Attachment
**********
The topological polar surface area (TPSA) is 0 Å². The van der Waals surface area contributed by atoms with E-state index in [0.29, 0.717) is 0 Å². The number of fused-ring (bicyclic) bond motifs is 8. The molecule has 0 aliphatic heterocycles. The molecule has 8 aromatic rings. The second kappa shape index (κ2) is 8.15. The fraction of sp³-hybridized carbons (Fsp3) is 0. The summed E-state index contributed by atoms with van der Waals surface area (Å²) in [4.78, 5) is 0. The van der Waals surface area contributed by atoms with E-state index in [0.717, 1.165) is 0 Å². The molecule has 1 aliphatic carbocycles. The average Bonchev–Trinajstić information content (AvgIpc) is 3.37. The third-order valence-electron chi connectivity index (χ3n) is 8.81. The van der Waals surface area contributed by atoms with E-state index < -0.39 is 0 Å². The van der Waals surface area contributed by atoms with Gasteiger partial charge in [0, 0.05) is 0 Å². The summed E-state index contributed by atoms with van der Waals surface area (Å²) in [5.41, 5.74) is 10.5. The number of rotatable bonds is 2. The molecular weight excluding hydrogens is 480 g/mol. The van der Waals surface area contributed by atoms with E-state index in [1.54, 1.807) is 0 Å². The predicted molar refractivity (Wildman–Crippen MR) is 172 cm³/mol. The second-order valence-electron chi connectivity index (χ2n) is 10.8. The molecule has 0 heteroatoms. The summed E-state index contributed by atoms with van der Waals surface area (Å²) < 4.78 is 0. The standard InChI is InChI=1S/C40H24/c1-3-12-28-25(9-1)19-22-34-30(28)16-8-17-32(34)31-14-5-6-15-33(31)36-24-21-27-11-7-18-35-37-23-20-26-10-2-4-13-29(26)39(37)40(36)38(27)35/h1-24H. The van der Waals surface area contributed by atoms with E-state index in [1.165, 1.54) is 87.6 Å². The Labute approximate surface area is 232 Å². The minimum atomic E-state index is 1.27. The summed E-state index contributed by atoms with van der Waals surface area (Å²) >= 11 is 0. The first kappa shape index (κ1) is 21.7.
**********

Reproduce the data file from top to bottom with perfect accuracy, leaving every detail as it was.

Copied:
The topological polar surface area (TPSA) is 0 Å². The van der Waals surface area contributed by atoms with E-state index in [0.29, 0.717) is 0 Å². The number of fused-ring (bicyclic) bond motifs is 8. The molecule has 0 aliphatic heterocycles. The molecule has 8 aromatic rings. The second kappa shape index (κ2) is 8.15. The fraction of sp³-hybridized carbons (Fsp3) is 0. The summed E-state index contributed by atoms with van der Waals surface area (Å²) in [4.78, 5) is 0. The van der Waals surface area contributed by atoms with E-state index in [0.717, 1.165) is 0 Å². The molecule has 1 aliphatic carbocycles. The average Bonchev–Trinajstić information content (AvgIpc) is 3.37. The third-order valence-electron chi connectivity index (χ3n) is 8.81. The van der Waals surface area contributed by atoms with E-state index < -0.39 is 0 Å². The van der Waals surface area contributed by atoms with Gasteiger partial charge in [0, 0.05) is 0 Å². The summed E-state index contributed by atoms with van der Waals surface area (Å²) in [5.41, 5.74) is 10.5. The number of rotatable bonds is 2. The molecular weight excluding hydrogens is 480 g/mol. The van der Waals surface area contributed by atoms with E-state index in [1.54, 1.807) is 0 Å². The predicted molar refractivity (Wildman–Crippen MR) is 172 cm³/mol. The second-order valence-electron chi connectivity index (χ2n) is 10.8. The molecule has 0 heteroatoms. The summed E-state index contributed by atoms with van der Waals surface area (Å²) < 4.78 is 0. The standard InChI is InChI=1S/C40H24/c1-3-12-28-25(9-1)19-22-34-30(28)16-8-17-32(34)31-14-5-6-15-33(31)36-24-21-27-11-7-18-35-37-23-20-26-10-2-4-13-29(26)39(37)40(36)38(27)35/h1-24H. The van der Waals surface area contributed by atoms with E-state index in [1.165, 1.54) is 87.6 Å². The Labute approximate surface area is 232 Å². The minimum atomic E-state index is 1.27. The summed E-state index contributed by atoms with van der Waals surface area (Å²) >= 11 is 0. The first kappa shape index (κ1) is 21.7.